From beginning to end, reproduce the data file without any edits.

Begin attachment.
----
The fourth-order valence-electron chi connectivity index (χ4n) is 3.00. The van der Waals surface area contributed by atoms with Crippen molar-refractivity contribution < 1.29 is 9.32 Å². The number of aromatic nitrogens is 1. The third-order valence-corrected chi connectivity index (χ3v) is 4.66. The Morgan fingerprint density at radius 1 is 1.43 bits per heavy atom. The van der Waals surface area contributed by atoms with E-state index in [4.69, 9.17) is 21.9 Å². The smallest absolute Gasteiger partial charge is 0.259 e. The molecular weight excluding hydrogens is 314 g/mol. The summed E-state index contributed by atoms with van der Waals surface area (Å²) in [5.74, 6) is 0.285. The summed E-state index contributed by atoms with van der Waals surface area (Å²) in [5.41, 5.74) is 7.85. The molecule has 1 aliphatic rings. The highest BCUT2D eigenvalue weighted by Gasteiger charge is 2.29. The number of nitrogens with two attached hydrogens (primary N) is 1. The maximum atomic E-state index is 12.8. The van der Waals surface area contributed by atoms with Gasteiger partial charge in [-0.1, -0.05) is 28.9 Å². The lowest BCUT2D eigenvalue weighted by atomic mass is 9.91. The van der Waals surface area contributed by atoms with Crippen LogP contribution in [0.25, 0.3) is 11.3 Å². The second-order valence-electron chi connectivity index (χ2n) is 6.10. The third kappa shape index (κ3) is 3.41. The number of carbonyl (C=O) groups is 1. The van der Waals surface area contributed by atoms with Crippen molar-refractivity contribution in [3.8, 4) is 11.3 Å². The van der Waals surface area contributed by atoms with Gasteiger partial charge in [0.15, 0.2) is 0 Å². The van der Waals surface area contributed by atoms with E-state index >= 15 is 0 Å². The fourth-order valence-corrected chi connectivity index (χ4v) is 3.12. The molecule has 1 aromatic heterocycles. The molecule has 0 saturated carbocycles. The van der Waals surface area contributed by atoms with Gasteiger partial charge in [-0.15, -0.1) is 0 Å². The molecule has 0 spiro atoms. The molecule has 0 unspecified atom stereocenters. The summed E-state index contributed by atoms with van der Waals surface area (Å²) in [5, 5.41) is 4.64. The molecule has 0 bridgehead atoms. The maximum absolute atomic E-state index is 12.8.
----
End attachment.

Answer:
The fourth-order valence-electron chi connectivity index (χ4n) is 3.00. The van der Waals surface area contributed by atoms with Crippen molar-refractivity contribution < 1.29 is 9.32 Å². The number of aromatic nitrogens is 1. The third-order valence-corrected chi connectivity index (χ3v) is 4.66. The Morgan fingerprint density at radius 1 is 1.43 bits per heavy atom. The van der Waals surface area contributed by atoms with E-state index in [4.69, 9.17) is 21.9 Å². The smallest absolute Gasteiger partial charge is 0.259 e. The molecular weight excluding hydrogens is 314 g/mol. The summed E-state index contributed by atoms with van der Waals surface area (Å²) in [5.74, 6) is 0.285. The summed E-state index contributed by atoms with van der Waals surface area (Å²) in [5.41, 5.74) is 7.85. The molecule has 1 aliphatic rings. The highest BCUT2D eigenvalue weighted by Gasteiger charge is 2.29. The number of nitrogens with two attached hydrogens (primary N) is 1. The maximum atomic E-state index is 12.8. The van der Waals surface area contributed by atoms with Gasteiger partial charge in [-0.1, -0.05) is 28.9 Å². The lowest BCUT2D eigenvalue weighted by atomic mass is 9.91. The van der Waals surface area contributed by atoms with Crippen LogP contribution in [0.25, 0.3) is 11.3 Å². The second-order valence-electron chi connectivity index (χ2n) is 6.10. The third kappa shape index (κ3) is 3.41. The number of carbonyl (C=O) groups is 1. The van der Waals surface area contributed by atoms with Crippen molar-refractivity contribution in [3.8, 4) is 11.3 Å². The van der Waals surface area contributed by atoms with Gasteiger partial charge in [0.15, 0.2) is 0 Å². The van der Waals surface area contributed by atoms with E-state index >= 15 is 0 Å². The fourth-order valence-corrected chi connectivity index (χ4v) is 3.12. The molecule has 1 aromatic heterocycles. The molecule has 0 saturated carbocycles. The van der Waals surface area contributed by atoms with Gasteiger partial charge in [-0.15, -0.1) is 0 Å². The molecule has 0 spiro atoms. The molecule has 0 unspecified atom stereocenters. The summed E-state index contributed by atoms with van der Waals surface area (Å²) in [5, 5.41) is 4.64. The molecule has 0 bridgehead atoms. The maximum absolute atomic E-state index is 12.8.